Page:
Make no mistake about it, most Americans have to take out mortgages. There’s really no question about it. How many neighbors do you know have a few hundred thousand dollars lying around? Most people have to go to the bank or some other lending institution and take out a mortgage loan.
It’s quite a rare situation where you find somebody with enough liquid assets to spend several hundred thousand dollars on a home or real estate property. I’m not saying it doesn’t happen because it does happen from time to time, but those situations are few and far between.
If you are like most typical middle class Americans, you have to take out mortgages. This is why it’s extremely important to pay careful attention to different considerations when you are in the process of applying for a mortgage loan.
You have to be clear as to what you consider during the loan process. Focus on what happens before, during, and after you take out your loan. Otherwise, you’ll too easily join the ranks of millions of other Americans out there who are simply frustrated with their mortgage loans.
I’m not saying that they’re frustrated with their houses. Most of them are perfectly happy and content in their homes. What they’re frustrated about is paying for their homes. There’s a big difference. If you are serious about avoiding a lot of the unnecessary drama and headaches involving mortgage loans and mortgage loan repayment, pay attention to what I’m about to say.
As mentioned earlier, most Americans feel frustrated about their mortgage programs. They feel that it’s dragging on for so long. They feel that they are stuck with this albatross around their neck that they can’t wait until the 30-year period is over. I can completely get where they’re coming from. Nobody likes to feel that they’re stuck and that their options got narrowed for them.
Unfortunately, thanks to the uneven rate of appreciation of most American real estate markets, too many Americans feel stuck in their homes. They feel that they can’t really get back on the market and sell it and turn a profit. Unless, if you live in a hot market like San Francisco, Los Angeles, Boston, and other metropolitan areas, for the most part your real estate market is appreciating sideways. What I mean by this is that your rate of appreciation is beating inflation by only a couple of points, if that.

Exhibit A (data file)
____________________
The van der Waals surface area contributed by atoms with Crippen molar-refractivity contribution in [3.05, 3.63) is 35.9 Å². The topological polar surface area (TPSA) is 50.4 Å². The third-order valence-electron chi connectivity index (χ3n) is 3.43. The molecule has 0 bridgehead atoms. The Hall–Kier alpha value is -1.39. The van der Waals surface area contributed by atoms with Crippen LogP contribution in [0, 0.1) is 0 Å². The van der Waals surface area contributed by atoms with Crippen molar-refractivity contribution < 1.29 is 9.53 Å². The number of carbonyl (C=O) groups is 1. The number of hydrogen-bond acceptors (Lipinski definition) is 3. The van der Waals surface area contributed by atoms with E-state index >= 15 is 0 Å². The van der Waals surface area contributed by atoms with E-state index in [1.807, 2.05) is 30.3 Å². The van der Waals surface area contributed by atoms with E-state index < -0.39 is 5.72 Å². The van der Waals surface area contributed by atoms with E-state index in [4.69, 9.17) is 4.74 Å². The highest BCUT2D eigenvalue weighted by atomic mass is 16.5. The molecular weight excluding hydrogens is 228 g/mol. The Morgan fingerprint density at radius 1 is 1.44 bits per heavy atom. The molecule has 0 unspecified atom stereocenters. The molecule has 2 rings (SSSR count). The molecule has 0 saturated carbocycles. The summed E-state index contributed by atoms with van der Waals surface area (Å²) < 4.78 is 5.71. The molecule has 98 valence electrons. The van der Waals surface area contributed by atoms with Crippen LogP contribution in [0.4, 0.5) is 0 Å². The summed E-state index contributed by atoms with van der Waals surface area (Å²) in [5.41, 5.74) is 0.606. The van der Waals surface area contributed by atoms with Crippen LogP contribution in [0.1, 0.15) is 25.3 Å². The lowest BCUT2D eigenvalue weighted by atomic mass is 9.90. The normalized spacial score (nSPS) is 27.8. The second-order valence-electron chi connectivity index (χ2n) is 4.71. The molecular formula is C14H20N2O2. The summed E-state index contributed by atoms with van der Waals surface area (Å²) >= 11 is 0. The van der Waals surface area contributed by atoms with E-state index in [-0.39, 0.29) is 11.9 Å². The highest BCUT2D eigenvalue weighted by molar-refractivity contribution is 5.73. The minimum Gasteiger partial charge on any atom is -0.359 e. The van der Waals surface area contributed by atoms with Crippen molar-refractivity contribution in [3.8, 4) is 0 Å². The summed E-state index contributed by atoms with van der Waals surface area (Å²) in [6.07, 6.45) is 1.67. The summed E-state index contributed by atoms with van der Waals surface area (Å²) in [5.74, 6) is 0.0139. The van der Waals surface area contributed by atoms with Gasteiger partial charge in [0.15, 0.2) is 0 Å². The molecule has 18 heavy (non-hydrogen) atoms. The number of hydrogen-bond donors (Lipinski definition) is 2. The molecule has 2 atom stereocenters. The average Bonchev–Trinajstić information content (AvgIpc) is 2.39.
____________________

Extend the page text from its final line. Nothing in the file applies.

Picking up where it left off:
It’s no wonder then that most Americans feel that they are stuck in their mortgage programs. They wish that the payments were a little bit less and that the terms were a little bit friendlier. Whatever the case may be, they wish that they had a better deal. A lot of this is due to their own fault. This might seem rude and unpleasant, but this is the cold hard reality.
If you’re feeling stuck with your mortgage loan, it’s because you did not look at the numbers closely enough. You did not look at the big picture. You just focused on a few details and you got off the fence and took your shot. Sadly, now you’re living with the consequences of that decision.
If you’re still in the process of taking out a loan, understand that there are key factors that you definitely need to keep your eye on.
The first key factor that you should focus on is your credit score. The healthier your credit score, the better your loan options are. That’s it. If you want better options, you need to improve your credit score. If you have a lousy credit score right now, you might want to hold off on getting that home. Why? You’re only shooting yourself in the foot if you decide to take out a mortgage considering that you have a lousy credit score.
Don’t get me wrong. Even with a low credit score, you can qualify for mortgages. Sadly, those are mortgages that you’d rather not take. These are high-interest mortgages. They have more restrictive terms. In other words, they’re not conducive to a healthy and happy repayment experience.